February 29, 2016

By Dave Golokhov

The big box pet stores may have a few advantages over the local shops, but one area where the small businesses can outclass is customer service. That’s because smaller companies have fewer layers to the onion, which means less employees and less red tape. They can provide the individual, personalized attention to customers that the massive stores often cannot.

If you’re looking to build stronger and closer relationships with your customers, follow these four steps to improve your customer service.

Know Your Customers

Just like the theme song from Cheers, we all want to be—and shop at places—where everybody knows our name. That personal touch and familiarity is a key element of customer service. The more your pet store grows, the more you’ll want to rely on some technology to help you remember the details of your clients. You can build customer profiles to get to know your clientele, understand what they want and better cater to their needs.

For example, if you have a regular customer who owns a poodle, a POS system like Lightspeed can keep track of their details, allowing you to connect with them and their pet on a first-name basis. You’ll be able to track their previous purchases and gather data on their shopping habits and preferences and then create sales and discounts that will appeal to them and their pooch.

Small businesses thrive on relationships. Customers often feel like they’re just another number at a big box store. By staying on a first-name basis with your clientele, remembering their pets and noting their special dates, you’ll show them that you care about them as individuals.

Be Flexible

Customers get frustrated by hearing “no” or “sorry, we can’t do that.” It’s a common line they hear a lot from cable companies, banks and airlines. If you want to make your customers happy, learn to be flexible. Sure, every business has its limits, but remember that great customer service is about catering to the customer’s needs. If an elderly person needs some help carrying dog food down the block but delivery isn’t a service you provide, try to accommodate. If a regular customer is returning a product 32 days later even though you know you have a 30-day return policy, try to cater to the request.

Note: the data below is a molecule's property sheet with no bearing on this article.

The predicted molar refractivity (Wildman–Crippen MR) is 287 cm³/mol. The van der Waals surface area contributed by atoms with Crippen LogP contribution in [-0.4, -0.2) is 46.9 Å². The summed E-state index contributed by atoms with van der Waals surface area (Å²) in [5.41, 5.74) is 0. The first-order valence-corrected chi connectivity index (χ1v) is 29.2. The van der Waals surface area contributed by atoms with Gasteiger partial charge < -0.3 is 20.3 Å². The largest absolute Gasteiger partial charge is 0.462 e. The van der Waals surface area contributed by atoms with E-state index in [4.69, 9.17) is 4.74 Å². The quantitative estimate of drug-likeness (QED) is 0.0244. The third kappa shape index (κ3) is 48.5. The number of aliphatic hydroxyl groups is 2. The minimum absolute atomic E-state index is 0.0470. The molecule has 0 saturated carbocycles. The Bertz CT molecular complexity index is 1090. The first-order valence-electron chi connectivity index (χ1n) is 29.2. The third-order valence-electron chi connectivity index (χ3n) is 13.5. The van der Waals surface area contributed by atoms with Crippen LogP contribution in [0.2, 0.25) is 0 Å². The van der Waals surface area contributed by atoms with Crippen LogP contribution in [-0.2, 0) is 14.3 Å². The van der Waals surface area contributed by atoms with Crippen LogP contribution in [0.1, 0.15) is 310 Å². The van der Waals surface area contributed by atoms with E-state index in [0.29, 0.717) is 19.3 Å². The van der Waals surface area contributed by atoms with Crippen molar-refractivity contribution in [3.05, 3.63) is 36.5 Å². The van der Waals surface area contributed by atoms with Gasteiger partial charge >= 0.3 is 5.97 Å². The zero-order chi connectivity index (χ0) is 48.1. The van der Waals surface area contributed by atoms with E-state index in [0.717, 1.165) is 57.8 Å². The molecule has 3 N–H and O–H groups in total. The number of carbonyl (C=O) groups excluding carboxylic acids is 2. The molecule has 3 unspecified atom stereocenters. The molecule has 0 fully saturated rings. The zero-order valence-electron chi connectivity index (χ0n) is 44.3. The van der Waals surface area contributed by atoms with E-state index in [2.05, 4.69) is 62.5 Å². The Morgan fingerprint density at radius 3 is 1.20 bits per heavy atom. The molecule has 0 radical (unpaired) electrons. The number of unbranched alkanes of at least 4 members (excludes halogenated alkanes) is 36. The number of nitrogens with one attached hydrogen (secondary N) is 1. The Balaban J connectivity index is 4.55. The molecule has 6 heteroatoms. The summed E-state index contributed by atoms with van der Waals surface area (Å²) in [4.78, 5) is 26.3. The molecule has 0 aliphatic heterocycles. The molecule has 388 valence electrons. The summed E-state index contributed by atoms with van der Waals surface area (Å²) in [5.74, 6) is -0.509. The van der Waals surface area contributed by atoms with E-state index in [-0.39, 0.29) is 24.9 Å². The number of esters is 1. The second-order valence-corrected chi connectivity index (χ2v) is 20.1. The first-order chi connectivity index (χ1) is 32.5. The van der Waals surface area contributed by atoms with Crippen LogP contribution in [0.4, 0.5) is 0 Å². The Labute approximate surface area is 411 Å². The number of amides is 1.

Small businesses make these little sacrifices all of the time; this type of flexibility is added value to the customer. That’s what leads them to pick local shops over the big chains.

Keep in Touch

Try to collect a little bit of your customers’ information when they’re shopping so you can connect with them even after they’ve left the store. We’re not referring to upselling or spamming, but by following up with personalized, targeted e-mails. By doing so, you can show your patrons that you really care about their satisfaction.

Simple questions like “How’s Bruiser enjoying the new dog food?” or “Did the kennel fit your space?” indicate that their comfort is important to you. They’re not just a number to you because you’re building a relationship with them beyond the store.

If you feel that emails are a little too intrusive, guide your customers to your social profiles where you can keep them in touch with new products, promotions and what’s happening in the store. Staying in touch, in any fashion, shows customers that they are important to you even after the transaction is made. That’s quality customer service.

Be a Problem Solver

Problems arise in a pet store every day; it’s just part of the challenge of running a successful business. However, look at these problems as opportunities to display your strong customer service. Address the problem in a prompt fashion and take immediate steps to resolve it. When issues linger, it shows laziness and a lack of care. Show your customers that they’re important to you by handling matters right away.

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